An Egyptian company helps local businesses adopt AI

Cairo-based digital transformation firm Synapse Analytics has been exploring AI’s benefits in market sectors ranging from robotics to banking. (Supplied)
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Updated 20 December 2019

An Egyptian company helps local businesses adopt AI

  • AI is expected to make an economic contribution of $320bn by 2030 in the MENA region
  • Cairo-based venture experimenting with integration of AI in a variety of sectors

CAIRO: An Egyptian technology business is aiming to help regional enterprises benefit from the use of artificial intelligence (AI).

AI is being relentlessly integrated into the fundamentals of business and everyday life, demonstrating exceptional potential for boosting the global economy.

In the Middle East and North Africa (MENA) region, the new technology is expected to make an economic contribution of $320 billion (SR1.2 trillion) by 2030, with gains expanding annually by between 20 percent and 34 percent.

Saudi Arabia is forecast to be the chief beneficiary of this trend as it adds an estimated $135.2 billion to its gross domestic product, with the Neom smart city project being a clear sign of the Kingdom’s commitment to technology and AI.

On the other hand, there has never been a more controversial time for AI, not just in the region but also around the globe.

While companies are excited to explore its use to obtain insights that can help them transform their products and services, employees are fearful of losing their jobs to AI-powered bots.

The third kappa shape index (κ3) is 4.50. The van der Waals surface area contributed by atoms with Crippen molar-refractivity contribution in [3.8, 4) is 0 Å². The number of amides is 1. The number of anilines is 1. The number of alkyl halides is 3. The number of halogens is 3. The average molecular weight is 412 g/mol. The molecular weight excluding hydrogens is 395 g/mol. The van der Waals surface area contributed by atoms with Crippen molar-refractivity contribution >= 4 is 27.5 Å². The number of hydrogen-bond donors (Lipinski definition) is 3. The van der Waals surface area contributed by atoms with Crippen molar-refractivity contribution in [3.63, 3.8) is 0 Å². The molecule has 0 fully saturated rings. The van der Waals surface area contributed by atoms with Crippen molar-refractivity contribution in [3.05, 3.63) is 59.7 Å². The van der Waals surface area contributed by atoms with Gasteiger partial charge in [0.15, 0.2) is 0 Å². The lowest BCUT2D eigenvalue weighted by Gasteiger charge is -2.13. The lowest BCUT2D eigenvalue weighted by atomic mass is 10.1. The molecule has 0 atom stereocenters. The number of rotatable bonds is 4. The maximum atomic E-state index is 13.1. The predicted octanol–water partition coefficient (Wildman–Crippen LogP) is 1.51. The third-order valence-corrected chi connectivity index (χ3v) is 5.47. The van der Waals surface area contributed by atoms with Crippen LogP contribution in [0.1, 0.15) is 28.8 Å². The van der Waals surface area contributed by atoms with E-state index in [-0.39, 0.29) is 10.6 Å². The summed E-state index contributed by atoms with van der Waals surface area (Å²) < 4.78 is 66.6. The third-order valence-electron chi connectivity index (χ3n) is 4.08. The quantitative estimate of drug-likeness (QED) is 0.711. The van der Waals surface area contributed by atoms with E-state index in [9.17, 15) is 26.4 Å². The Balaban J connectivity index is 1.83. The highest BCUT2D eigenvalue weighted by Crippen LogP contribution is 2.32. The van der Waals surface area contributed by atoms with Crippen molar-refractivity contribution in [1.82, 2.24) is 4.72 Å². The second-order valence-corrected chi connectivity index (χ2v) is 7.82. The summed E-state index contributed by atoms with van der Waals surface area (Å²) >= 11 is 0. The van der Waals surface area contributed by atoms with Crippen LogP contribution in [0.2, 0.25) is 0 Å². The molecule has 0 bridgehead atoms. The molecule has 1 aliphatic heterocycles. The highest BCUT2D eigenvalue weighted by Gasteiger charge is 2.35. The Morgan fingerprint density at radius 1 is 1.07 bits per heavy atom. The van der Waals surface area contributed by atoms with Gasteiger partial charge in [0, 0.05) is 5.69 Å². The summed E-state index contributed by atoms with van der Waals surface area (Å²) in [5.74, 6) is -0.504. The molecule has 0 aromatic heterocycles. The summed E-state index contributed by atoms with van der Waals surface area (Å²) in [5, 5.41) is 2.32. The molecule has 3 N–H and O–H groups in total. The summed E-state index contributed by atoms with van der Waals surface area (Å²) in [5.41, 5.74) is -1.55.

“AI is trendy now, and there are so many talks and events about it, (but) many executives might agree that despite all the interest, tangible business results are scarce,” said Ahmed Abaza, co-founder and CEO of Synapse Analytics, an Egyptian digital transformation company helping businesses adopt AI solutions.

Founded in January 2018 by 29-year-old Abaza and Galal El-Beshbishy, 24, the Cairo-based venture has been experimenting with a variety of market sectors — from robotics to banking — and utilizing AI for everything, from image tracking and analysis to business analytics.

The company’s ultimate goal is to revisit how AI could be Incorporated within enterprises. In spite of an influx of funds into AI business adoption, Abaza believes that firms can easily fall victim to the powerful hype surrounding the technology instead of making results-driven investments.

Dr. Mark Esposito, the instructor of Harvard’s two-day intensive AI in Business program, shares this view, with one publication quoting him as saying that “the low-hanging fruit is recognizing where in the value chain (companies) can improve operations. AI does not start with AI. It starts at the company level.”

However, this is not the only challenge for the region’s AI sector. Many executives that Synapse Analytics worked with could not understand the potential of the technology.

“Pitching that we could save 15 percent of their working capital using AI seemed too good to be true,” said Abaza.

IT personnel were not exposed to much AI, either, which made them demand extensive testing and led to project delays.

Finding and maintaining talent was another challenge for the fledgling industry.

Abaza said that a good AI engineer was a person with comprehensive knowledge across multiple domains, including software development, IT, statistics and mathematics, plus a hefty dose of business acumen.

Synapse Analytics currently has a team of more than 30 employees, all from highly diversified backgrounds.

“Retaining these talents in the Egyptian market could be a bit challenging since competent AI engineers and data scientists are in huge demand globally,” Abaza added.

To make it easier for businesses to tap into AI, the company is transforming the services it offers into products.

The first one, Azka Vision, is an AI suite designed to collect data from surveillance cameras and CCTVs to provide material for actionable insights.